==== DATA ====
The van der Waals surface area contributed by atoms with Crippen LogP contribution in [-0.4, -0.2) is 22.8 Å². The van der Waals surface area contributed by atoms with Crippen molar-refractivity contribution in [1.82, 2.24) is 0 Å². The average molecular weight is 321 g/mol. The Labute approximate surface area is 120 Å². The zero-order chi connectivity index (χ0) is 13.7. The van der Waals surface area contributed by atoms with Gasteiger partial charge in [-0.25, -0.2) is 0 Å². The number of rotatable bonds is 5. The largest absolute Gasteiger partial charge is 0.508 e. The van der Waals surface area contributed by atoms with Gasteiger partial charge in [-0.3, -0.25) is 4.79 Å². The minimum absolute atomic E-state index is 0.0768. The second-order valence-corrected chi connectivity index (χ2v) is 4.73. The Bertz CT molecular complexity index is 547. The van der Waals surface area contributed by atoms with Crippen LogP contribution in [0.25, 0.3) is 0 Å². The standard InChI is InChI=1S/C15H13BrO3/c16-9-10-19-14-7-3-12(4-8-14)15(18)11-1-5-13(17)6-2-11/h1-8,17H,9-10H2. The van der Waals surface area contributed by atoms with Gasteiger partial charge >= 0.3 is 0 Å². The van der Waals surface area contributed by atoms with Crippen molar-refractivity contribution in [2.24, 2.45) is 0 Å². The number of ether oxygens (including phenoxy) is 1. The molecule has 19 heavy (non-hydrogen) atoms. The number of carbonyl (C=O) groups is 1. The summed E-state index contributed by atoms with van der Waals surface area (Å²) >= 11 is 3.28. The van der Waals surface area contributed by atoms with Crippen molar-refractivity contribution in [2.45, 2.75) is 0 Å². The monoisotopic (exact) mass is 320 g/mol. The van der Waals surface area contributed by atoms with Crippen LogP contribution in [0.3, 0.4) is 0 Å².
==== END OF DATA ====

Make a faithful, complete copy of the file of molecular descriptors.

The van der Waals surface area contributed by atoms with Crippen LogP contribution in [-0.4, -0.2) is 22.8 Å². The van der Waals surface area contributed by atoms with Crippen molar-refractivity contribution in [1.82, 2.24) is 0 Å². The average molecular weight is 321 g/mol. The Labute approximate surface area is 120 Å². The zero-order chi connectivity index (χ0) is 13.7. The van der Waals surface area contributed by atoms with Gasteiger partial charge in [-0.25, -0.2) is 0 Å². The number of rotatable bonds is 5. The largest absolute Gasteiger partial charge is 0.508 e. The van der Waals surface area contributed by atoms with Gasteiger partial charge in [-0.3, -0.25) is 4.79 Å². The minimum absolute atomic E-state index is 0.0768. The second-order valence-corrected chi connectivity index (χ2v) is 4.73. The Bertz CT molecular complexity index is 547. The van der Waals surface area contributed by atoms with Crippen LogP contribution in [0.25, 0.3) is 0 Å². The standard InChI is InChI=1S/C15H13BrO3/c16-9-10-19-14-7-3-12(4-8-14)15(18)11-1-5-13(17)6-2-11/h1-8,17H,9-10H2. The van der Waals surface area contributed by atoms with Gasteiger partial charge >= 0.3 is 0 Å². The van der Waals surface area contributed by atoms with Crippen molar-refractivity contribution in [2.24, 2.45) is 0 Å². The number of ether oxygens (including phenoxy) is 1. The molecule has 19 heavy (non-hydrogen) atoms. The number of carbonyl (C=O) groups is 1. The summed E-state index contributed by atoms with van der Waals surface area (Å²) >= 11 is 3.28. The van der Waals surface area contributed by atoms with Crippen molar-refractivity contribution in [2.45, 2.75) is 0 Å². The monoisotopic (exact) mass is 320 g/mol. The van der Waals surface area contributed by atoms with Crippen LogP contribution in [0.3, 0.4) is 0 Å².